Second, as to the lead/lag relationship between production and prices, the evidence provided by Goldstein (1988), with production leading prices by a value close to 10–15 years, is confirmed only for the pre-1930s period. Indeed, after the 1930s the timing relationship between production and prices seems to reverse, with the turning points in prices leading those in production by a number of years that is gradually increasing over time.

Table 3. Long waves chronologies in production and prices






















4. Conclusions

In this paper we propose the application of wavelet analysis to detect long waves of the type examined by Kondratieff in the 1920s. The usefulness and reliability of wavelets for analyzing long wave patterns in economic variables has been tested by applying wavelet multiresolution and energy decomposition analysis to price and production series examined in the previous literature by many authors.

The advantages shown by wavelet multiresolution decomposition analysis for the analysis of long waves studied by Kondratieff are manifold:

– in contrast to other methodologies estimating simultaneously several cyclical components, wavelets, being a local transform, are constructed over finite intervals of time. As a consequence, no preliminary detrending procedure is needed anymore, as well as any correction for war periods;

– the outcome is represented by non-periodic cycles, that is oscillations are not regular in the timing and duration of upswings and downswings;

– they can handily detect cycles that are not easily visible in trending series (as it is the case of the wholesale price index in the post-WWII period).

All in all, we believe that wavelet analysis, because of its ability to deal with stationary and non-stationary series, can easily overcome most of the methodological difficulties faced by previous methods and can provide a unifying framework for analyzing the dynamics of long waves in historical economic and financial variables.


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1 Other authors have related long wave generation to employment and wages dynamics (Freeman et al. 1982), scarcity of resources (Rostow 1978) and class struggle (Mandel 1980).

2 Growth cycles definition follows from the modern approach to business cycles analysis (Lucas 1977), where business cycles are defined as fluctuations around a (stochastic) trend.

3 The band-pass filtering approach decomposes series into trend, cycle, and irregular components corresponding respectively to the low, intermediate, and high frequency parts of the spectrum (Stock and Watson 2000). Thus, a band pass filter can identify the long wave component by filtering out all fluctuations outside the frequency range of interest.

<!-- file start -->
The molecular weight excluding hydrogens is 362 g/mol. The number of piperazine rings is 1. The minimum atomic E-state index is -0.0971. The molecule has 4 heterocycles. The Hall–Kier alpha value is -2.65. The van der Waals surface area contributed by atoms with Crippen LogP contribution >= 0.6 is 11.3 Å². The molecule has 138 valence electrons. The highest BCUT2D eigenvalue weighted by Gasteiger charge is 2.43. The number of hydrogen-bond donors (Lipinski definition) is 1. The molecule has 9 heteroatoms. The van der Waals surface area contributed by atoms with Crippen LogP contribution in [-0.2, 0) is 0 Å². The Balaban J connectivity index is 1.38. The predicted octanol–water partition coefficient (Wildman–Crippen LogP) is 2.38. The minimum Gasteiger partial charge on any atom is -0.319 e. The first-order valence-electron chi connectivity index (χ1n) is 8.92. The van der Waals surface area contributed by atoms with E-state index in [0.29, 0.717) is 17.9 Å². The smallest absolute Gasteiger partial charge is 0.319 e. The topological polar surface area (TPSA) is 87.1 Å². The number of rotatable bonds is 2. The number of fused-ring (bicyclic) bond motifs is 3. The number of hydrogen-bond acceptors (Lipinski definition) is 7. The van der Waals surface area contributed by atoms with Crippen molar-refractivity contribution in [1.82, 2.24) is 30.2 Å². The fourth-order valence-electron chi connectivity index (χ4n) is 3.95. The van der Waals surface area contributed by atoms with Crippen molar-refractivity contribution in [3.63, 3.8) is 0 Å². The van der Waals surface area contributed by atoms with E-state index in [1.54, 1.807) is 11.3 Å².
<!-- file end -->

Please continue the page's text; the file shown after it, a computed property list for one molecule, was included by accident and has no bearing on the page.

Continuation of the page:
4 In Kondratieff (1926) after long-term trend fitting, long waves are extracted through a nine years moving average on the residuals to eliminate the effects of shorter business cycles.

5 The contribution of each individual frequency (periodical function) to the total variance of the (stationary) time series under consideration can be obtained by estimating the sample spectrum through the application of the Fourier transform.

6 Although widely used in many areas of applied sciences (i.e. astronomy, acoustics, signal and image processing, geophysics, climatology, etc.), wavelet applications have been only recently used in such fields as economics and finance after the papers by Ramsey and his co-authors (see Ramsey and Zhang 1995, 1996; Ramsey and Lampart 1998a, 1998b).

7 Detrending procedures are not neutral with respect to the results relating to the existence of cycles: ‘the smoothing techniques may create artefacts’ (Freeman and Louçã 2001: 99).

8 Each of the sets of coefficients sJ, dJ, dJ-1, ..., d1 is called a crystal in wavelet terminology.

9 The variance of the time series is preserved in the variance of the coefficients from the MODWT, i.e. var (Xt) = Σj=1J var(dj,t) + var(sJ,t).

10 Kondratieff's data cover only two and a half long waves, whereas Rostow's data four long waves. Rostow's (1978) dating scheme is reported because, in contrast to the majority of scholars, his dates are derived from prices rather than production series.

11 Recently, Scheglov (2009) and Grinin, Korotayev, and Tsirel (2011) have shown that when the price indices are expressed in grams of gold rather than in dollars, such indices continue to detect long wave patterns.

12 The stagflation period in the 1970s provides a well-known exception to such a synchronous behavior.

13 The data sources are Maddison (2009) and World Bank (2013).

14 Note that the phase amplitude of the long-wave pattern is different between the two series because of the treatment of the trend component that is not eliminated in the Korotayev and Tsirel (2010) approach.

15 Although this is the first wave in our sample, we refer to it as the 2nd wave because in the literature the 1st wave is recognized as the one covering the first half of the 19th century.

16 Examples of such changes are the cost-of-living clauses included in wage contracts, the price-setting behavior of oligopolistic industries and the increased weight of industrial as compared to agricultural goods.

17 Rostow's (1978) dating of the Kondratieff's price cycle with the additional inclusion of the late 1980s peak is adopted as representative of the prices chronology.